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New Stern report outlines strategies to break climate ‘deadlock’

earth-3dTo have any hope of success, a global climate change agreement must aim to reduce greenhouse gas emissions from 50 gigatonnes of carbon-dioxide-equivalent today to 35 gigatonnes by 2030 and 20 gigatonnes by 2050, according to a new paper by Lord Nicholas Stern, former chief economist of the World Bank.

Furthermore, to have a “reasonable chance” of avoiding a temperature increase of more than 2˚C, annual global emissions need to be brought down to between 44 and 48 gigatonnes of carbon-dioxide-equivalent by 2020, Stern added.

Staving off catastrophic climate change will also require the European Union, Japan and the United States to reduce emissions by at least 80 per cent by 2050 (compared with 1990 levels). That would enable developing countries like China and India to work to curb emissions “in ways that are consistent with their ambitions for continued economic growth and the reduction of poverty,” according to Stern.

The world’s wealthy countries will also need to provide support and financial assistance to halt deforestation and help developing nations achieve low-carbon growth, he said. Beyond the development aid already offered today, that would mean an annual investment of $100 billion (US) for mitigation and $100 billion for adaptation by the 2020s.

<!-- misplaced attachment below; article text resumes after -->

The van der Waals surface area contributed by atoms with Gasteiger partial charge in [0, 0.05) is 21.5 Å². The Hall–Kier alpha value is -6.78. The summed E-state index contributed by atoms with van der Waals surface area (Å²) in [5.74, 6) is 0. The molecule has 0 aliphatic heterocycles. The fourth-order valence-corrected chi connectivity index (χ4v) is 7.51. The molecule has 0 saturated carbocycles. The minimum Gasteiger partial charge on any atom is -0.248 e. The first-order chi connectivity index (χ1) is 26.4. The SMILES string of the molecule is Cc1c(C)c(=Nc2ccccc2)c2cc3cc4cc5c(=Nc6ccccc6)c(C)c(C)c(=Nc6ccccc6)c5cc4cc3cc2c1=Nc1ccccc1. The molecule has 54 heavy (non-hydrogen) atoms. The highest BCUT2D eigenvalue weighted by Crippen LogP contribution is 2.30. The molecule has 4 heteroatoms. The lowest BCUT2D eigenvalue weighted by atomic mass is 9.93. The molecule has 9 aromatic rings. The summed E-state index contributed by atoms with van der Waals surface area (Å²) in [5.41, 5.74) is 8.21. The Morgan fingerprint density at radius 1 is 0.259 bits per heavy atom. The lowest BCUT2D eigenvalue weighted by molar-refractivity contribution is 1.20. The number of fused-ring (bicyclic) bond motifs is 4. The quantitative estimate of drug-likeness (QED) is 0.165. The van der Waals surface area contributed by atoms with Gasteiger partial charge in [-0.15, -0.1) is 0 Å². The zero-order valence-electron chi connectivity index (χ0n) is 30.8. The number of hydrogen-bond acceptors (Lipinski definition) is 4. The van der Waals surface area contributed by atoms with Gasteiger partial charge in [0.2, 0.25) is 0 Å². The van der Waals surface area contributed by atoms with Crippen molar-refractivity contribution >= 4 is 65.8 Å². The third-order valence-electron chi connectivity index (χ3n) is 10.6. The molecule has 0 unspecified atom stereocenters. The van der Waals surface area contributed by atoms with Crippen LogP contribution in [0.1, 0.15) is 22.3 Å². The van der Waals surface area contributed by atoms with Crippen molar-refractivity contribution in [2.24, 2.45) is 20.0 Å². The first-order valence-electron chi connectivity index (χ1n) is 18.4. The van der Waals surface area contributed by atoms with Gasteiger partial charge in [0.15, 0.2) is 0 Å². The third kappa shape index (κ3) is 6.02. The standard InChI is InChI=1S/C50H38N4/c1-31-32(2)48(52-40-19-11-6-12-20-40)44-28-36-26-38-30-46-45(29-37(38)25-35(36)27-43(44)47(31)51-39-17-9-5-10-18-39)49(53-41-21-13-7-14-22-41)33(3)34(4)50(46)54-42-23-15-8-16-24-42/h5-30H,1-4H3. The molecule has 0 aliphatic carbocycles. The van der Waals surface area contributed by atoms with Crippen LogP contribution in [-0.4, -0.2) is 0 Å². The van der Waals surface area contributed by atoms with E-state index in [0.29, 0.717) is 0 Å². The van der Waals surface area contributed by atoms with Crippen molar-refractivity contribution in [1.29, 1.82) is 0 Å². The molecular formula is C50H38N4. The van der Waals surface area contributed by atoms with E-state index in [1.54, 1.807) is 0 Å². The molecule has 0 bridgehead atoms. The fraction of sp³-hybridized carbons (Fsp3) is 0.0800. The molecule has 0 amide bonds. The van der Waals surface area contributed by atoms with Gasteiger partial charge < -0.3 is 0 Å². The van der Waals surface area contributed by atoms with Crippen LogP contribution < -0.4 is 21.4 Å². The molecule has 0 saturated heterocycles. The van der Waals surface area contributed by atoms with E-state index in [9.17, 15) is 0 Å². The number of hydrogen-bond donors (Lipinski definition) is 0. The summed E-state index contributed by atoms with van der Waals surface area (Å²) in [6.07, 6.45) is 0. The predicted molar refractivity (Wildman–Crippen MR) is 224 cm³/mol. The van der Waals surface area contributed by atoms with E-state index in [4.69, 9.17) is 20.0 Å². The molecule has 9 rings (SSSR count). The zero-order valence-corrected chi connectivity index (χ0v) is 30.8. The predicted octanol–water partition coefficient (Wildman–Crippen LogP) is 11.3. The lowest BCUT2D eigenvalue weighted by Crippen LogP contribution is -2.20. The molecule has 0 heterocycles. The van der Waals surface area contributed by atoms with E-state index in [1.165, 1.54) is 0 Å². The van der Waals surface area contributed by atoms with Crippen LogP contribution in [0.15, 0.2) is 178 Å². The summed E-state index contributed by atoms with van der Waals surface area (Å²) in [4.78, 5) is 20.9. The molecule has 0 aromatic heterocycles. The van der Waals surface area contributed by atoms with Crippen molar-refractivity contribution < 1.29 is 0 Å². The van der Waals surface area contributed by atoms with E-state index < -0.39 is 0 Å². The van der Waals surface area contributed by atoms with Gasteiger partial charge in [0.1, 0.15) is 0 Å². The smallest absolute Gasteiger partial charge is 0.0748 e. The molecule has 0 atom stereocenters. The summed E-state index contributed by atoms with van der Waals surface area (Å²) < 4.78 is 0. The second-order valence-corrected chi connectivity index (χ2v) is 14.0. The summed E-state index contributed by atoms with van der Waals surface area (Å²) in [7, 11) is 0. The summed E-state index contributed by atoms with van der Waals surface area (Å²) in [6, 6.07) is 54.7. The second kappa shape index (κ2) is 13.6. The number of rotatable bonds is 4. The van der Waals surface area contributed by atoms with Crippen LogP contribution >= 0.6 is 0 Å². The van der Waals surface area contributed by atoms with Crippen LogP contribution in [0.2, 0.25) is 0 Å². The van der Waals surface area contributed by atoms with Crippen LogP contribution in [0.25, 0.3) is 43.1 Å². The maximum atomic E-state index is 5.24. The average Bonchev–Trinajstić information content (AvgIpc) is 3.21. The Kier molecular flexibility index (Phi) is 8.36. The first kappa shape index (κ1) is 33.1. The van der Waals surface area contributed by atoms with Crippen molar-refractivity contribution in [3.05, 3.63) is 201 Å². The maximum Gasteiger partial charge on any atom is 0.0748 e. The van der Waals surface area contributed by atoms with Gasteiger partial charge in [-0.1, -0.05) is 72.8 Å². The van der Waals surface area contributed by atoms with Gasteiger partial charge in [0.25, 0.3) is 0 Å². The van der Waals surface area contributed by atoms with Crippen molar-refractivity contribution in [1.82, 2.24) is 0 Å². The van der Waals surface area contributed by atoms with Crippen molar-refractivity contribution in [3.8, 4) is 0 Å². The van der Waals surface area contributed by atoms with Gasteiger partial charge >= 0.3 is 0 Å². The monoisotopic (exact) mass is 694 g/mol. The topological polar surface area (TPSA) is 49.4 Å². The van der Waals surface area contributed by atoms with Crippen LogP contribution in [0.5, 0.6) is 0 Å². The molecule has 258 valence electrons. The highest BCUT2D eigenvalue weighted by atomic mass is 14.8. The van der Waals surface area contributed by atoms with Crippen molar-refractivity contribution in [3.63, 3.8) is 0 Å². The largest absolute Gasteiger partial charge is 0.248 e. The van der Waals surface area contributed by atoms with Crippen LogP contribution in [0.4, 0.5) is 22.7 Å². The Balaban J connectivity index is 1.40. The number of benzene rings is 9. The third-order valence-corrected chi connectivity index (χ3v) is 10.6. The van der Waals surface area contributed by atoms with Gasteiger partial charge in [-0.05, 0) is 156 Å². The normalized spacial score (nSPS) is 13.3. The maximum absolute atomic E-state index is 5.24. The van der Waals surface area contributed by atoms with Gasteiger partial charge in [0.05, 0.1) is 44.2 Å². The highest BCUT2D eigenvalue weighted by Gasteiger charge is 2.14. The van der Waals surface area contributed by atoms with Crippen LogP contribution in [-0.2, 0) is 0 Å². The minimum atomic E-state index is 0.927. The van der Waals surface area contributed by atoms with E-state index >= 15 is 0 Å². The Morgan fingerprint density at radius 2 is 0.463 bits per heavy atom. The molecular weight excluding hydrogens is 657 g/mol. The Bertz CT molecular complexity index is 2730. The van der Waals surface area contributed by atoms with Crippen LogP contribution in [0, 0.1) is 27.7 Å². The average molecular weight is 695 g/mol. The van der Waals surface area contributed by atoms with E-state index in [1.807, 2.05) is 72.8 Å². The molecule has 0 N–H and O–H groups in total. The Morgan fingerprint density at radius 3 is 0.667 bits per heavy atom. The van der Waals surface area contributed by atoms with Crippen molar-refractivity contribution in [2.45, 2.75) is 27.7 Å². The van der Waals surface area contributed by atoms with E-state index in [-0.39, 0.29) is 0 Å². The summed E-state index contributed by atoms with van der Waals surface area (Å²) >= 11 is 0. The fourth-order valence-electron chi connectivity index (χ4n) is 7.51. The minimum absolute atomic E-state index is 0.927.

Stern issued the paper in advance of global climate negotiations set to take place in Copenhagen this December.

“I believe that an ambitious and comprehensive deal is possible, but only if crucial steps are taken over the remaining weeks and months to break the deadlock we appear to be in,” Stern writes in his report. “That deadlock consists of an approach by rich countries which collectively involves inadequate emissions reductions and unwillingness to make financial commitments without being able to approve the plans for developing countries to move to low-carbon growth.”

Developing countries are also playing a role in the deadlock by being unwilling to commit to emissions reductions “without a clear indication of financial support from the rich countries, together with an unwillingness to have their own plans for low-carbon development determined by, or subject to the approval of, the rich countries,” Stern added.

“If we can get to grips with these issues, then we can achieve an agreement that is effective, efficient and equitable,” Stern wrote. “It will allow us to avoid the profound risks of climate change, to overcome poverty worldwide and to usher in an exciting new era of prosperity based on sustainable low-carbon growth. Through innovation and investment in new greener and more energy efficient technologies in the next two or three decades, we can create the most dynamic period of growth in economic history. And what is more, a low-carbon world will also be quieter, cleaner, more energy-secure and more biologically diverse.”

He concluded, “Let us not allow mistrust, pessimism and lack of ambition to prevent us from achieving these aims. Instead let us have real vision and leadership in both developing and developed countries which seize the opportunities offered by Copenhagen, for us, our children and future generations.”

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